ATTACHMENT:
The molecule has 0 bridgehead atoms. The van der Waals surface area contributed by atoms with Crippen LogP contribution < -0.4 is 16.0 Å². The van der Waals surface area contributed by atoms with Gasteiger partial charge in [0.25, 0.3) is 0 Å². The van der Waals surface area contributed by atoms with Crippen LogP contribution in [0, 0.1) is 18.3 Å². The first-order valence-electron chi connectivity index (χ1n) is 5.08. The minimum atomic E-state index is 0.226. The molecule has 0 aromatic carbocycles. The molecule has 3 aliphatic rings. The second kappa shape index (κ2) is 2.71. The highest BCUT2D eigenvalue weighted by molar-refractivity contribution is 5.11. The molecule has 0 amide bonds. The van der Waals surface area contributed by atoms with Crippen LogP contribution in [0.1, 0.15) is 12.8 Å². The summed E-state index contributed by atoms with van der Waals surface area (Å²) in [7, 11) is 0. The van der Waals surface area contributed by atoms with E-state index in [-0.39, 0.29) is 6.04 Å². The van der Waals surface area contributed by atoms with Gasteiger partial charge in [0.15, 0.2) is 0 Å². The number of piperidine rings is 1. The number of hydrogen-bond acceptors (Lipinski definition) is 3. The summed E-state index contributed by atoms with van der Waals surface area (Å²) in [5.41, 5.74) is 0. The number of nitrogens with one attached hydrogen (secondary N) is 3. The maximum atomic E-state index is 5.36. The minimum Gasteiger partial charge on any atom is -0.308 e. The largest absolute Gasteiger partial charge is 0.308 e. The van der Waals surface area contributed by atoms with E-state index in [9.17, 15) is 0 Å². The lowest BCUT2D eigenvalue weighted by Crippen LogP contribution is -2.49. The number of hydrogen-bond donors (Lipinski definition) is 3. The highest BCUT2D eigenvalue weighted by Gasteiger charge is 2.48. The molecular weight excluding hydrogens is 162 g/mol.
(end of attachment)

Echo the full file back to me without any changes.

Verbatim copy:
The molecule has 0 bridgehead atoms. The van der Waals surface area contributed by atoms with Crippen LogP contribution < -0.4 is 16.0 Å². The van der Waals surface area contributed by atoms with Gasteiger partial charge in [0.25, 0.3) is 0 Å². The van der Waals surface area contributed by atoms with Crippen LogP contribution in [0, 0.1) is 18.3 Å². The first-order valence-electron chi connectivity index (χ1n) is 5.08. The minimum atomic E-state index is 0.226. The molecule has 0 aromatic carbocycles. The molecule has 3 aliphatic rings. The second kappa shape index (κ2) is 2.71. The highest BCUT2D eigenvalue weighted by molar-refractivity contribution is 5.11. The molecule has 0 amide bonds. The van der Waals surface area contributed by atoms with Crippen LogP contribution in [0.1, 0.15) is 12.8 Å². The summed E-state index contributed by atoms with van der Waals surface area (Å²) in [7, 11) is 0. The van der Waals surface area contributed by atoms with E-state index in [-0.39, 0.29) is 6.04 Å². The van der Waals surface area contributed by atoms with Gasteiger partial charge in [0.15, 0.2) is 0 Å². The number of piperidine rings is 1. The number of hydrogen-bond acceptors (Lipinski definition) is 3. The summed E-state index contributed by atoms with van der Waals surface area (Å²) in [5.41, 5.74) is 0. The number of nitrogens with one attached hydrogen (secondary N) is 3. The maximum atomic E-state index is 5.36. The minimum Gasteiger partial charge on any atom is -0.308 e. The largest absolute Gasteiger partial charge is 0.308 e. The van der Waals surface area contributed by atoms with E-state index in [9.17, 15) is 0 Å². The lowest BCUT2D eigenvalue weighted by Crippen LogP contribution is -2.49. The number of hydrogen-bond donors (Lipinski definition) is 3. The highest BCUT2D eigenvalue weighted by Gasteiger charge is 2.48. The molecular weight excluding hydrogens is 162 g/mol.